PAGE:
The Stomach of Man Under Socialism: A Culinary History of Socialist America

Sidebar: Anything for Thanksgiving?

And let these altars, wreathed with flowers
And piled with fruits, awake again
Thanksgivings for the golden hours,
The early and the latter rain!

-John Greenleaf Whittier, For An Autumn Festival (1859)

"Those of you who have always lived in New York do not think of this Thanksgiving game of ragamuffin as a strange custom, but the strangers coming to our city are greatly surprised, and ask what it means."- Reverend James Farrar (1909)

Every year on the final Thursday of November, Americans gather in their home kitchens and supper clubs to celebrate Thanksgiving, a food holiday tied up in the Cooperative Commonwealth's own dialectical reading of American history, a holiday born out of the triumph of the Yankee bourgeoisie over the feudal overlords of the South, now celebrated by the ever-victorious American proletariat. The dialectical struggle plays out on the plate- Thanksgiving's menu over the years being defined by a conflict between Francophiles and all-Americans, the dishes supplied by the bounty of Industrial Unionism but adorned in autumnal fare with a hint of the reactionary, the cornucopia a cry back to simpler and more agrarian past. The struggle carries on to the table- Thanksgiving was secular enough to have avoided a period of official disapproval but not secular enough to avoid an air of suspicion around its celebration[1]. Thanksgiving is not the only American holiday with a strong food component, but while other public celebrations are centered around Union or Party, Thanksgiving is a holiday of hearth and home, centered mostly on individual families- even when celebrated in large dining halls, it is an arrangement of many little Thanksgivings rather than one communal experience.

The menu varies across the Cooperative Commonwealth, but is marked at least in part by the appearance of foods which are absent from the American diet for the rest of the year- the centerpiece being the domesticated turkey, the vast majority of which are raised only for slaughter around Thanksgiving. The sudden spike in the slaughter of turkeys in the Cooperative Commonwealth in late November generates a glut in turkey tails, which grace the menus of union cafeterias and supper clubs (by way of pushy wholesalers) as 'seasonal specials' from December through January. Oyster stew appears on Thanksgiving menus as an ode to the era before refrigeration and transportation where the arrival of oysters at market was the calling in of winter, and to an America past which had a greater appetite for oysters. The regional divide between pumpkin pie and sweet potato pie is one with deep roots, calling back to a time when the very holiday of Thanksgiving was an act of Northern aggression against an aggrieved South, a sentiment that has not altogether disappeared even under the Cooperative Commonwealth but has left the holiday of Thanksgiving entirely. The pies are mostly indistinguishable from one another to one who is not in the know. American 'dressing', a savory bread pudding, is a relic from the American myth of the frontier, a frugal dish stretching bread and broth and the last of a garden's vegetables. It is most commonly prepared nowadays from a box, composed of dried ingredients suspended in time and space from any of the constraints which would necessitate such a dish.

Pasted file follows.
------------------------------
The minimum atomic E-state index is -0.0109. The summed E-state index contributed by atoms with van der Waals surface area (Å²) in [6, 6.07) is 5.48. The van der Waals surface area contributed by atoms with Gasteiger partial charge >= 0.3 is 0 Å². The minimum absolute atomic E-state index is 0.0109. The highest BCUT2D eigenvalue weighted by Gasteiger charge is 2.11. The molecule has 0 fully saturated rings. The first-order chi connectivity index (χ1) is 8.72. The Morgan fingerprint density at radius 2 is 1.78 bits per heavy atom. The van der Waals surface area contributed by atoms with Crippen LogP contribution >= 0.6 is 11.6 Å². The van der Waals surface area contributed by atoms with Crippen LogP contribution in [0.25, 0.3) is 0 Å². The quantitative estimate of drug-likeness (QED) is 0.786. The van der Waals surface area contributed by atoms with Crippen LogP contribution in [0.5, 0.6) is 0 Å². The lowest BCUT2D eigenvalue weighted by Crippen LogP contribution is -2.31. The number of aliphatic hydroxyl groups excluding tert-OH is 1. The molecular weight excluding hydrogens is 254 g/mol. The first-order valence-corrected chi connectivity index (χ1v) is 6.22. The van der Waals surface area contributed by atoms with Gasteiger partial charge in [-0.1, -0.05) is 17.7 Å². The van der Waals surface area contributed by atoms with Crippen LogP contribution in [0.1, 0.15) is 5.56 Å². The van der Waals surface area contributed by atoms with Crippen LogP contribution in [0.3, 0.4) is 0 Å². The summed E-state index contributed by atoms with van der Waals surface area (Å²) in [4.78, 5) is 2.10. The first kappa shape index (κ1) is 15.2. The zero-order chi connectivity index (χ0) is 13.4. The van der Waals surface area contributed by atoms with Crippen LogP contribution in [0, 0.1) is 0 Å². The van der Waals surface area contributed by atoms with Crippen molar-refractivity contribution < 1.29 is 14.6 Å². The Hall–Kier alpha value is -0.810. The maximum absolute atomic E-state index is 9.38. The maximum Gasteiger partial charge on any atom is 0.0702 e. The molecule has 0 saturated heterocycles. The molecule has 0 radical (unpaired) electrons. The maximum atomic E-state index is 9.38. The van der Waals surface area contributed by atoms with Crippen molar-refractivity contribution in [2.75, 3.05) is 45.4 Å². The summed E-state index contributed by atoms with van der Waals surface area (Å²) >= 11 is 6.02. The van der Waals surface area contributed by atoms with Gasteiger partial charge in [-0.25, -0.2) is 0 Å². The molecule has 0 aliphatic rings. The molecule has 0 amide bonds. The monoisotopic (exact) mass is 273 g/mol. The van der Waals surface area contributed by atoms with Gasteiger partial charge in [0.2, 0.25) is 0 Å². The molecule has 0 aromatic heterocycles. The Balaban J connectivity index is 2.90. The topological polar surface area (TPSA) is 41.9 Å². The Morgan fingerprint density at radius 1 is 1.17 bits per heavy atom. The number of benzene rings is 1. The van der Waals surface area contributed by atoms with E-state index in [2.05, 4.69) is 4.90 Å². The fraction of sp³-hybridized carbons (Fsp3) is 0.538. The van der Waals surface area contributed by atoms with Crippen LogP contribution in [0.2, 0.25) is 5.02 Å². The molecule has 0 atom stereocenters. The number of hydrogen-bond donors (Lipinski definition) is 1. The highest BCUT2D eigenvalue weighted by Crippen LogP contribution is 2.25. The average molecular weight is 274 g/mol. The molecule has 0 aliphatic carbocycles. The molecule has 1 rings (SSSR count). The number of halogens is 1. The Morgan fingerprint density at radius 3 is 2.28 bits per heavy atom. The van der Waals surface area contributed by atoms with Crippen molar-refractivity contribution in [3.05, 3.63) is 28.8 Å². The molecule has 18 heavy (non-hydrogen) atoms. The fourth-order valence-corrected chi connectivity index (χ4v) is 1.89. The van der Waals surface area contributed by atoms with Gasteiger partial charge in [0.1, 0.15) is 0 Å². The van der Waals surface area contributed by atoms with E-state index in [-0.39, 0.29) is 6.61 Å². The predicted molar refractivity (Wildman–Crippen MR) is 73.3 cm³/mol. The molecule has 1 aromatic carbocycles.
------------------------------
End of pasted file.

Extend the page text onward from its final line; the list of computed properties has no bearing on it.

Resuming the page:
Beyond the tensions and contradictions of the Thanksgiving menu (and it is something of an American joke that Thanksgiving is a time for the airing of family complaints and grievances, whether hosted in a cramped American home or in an airy rented cooperative hall), there is little that would stand out to a foreign observer at the table- it is simply a celebratory meal. Out in the streets, however, there is a practice which seems taken from the old mummer's play. American children go forth in the morning hours of Thanksgiving, dressed in a pantomime of hobos and vagrants, and beg for candy door-to-door.

The Ragamuffins, as they are called, are sometimes organized in to parades in larger cities, where the door-to-door begging has largely fallen out of fashion, but the distribution of candy has not. In smaller towns and cities, Ragamuffins very proudly take to the streets to knock on doors and ask 'Anything for Thanksgiving?' and take whatever prepackaged candies may be had into their soot-blackened hands.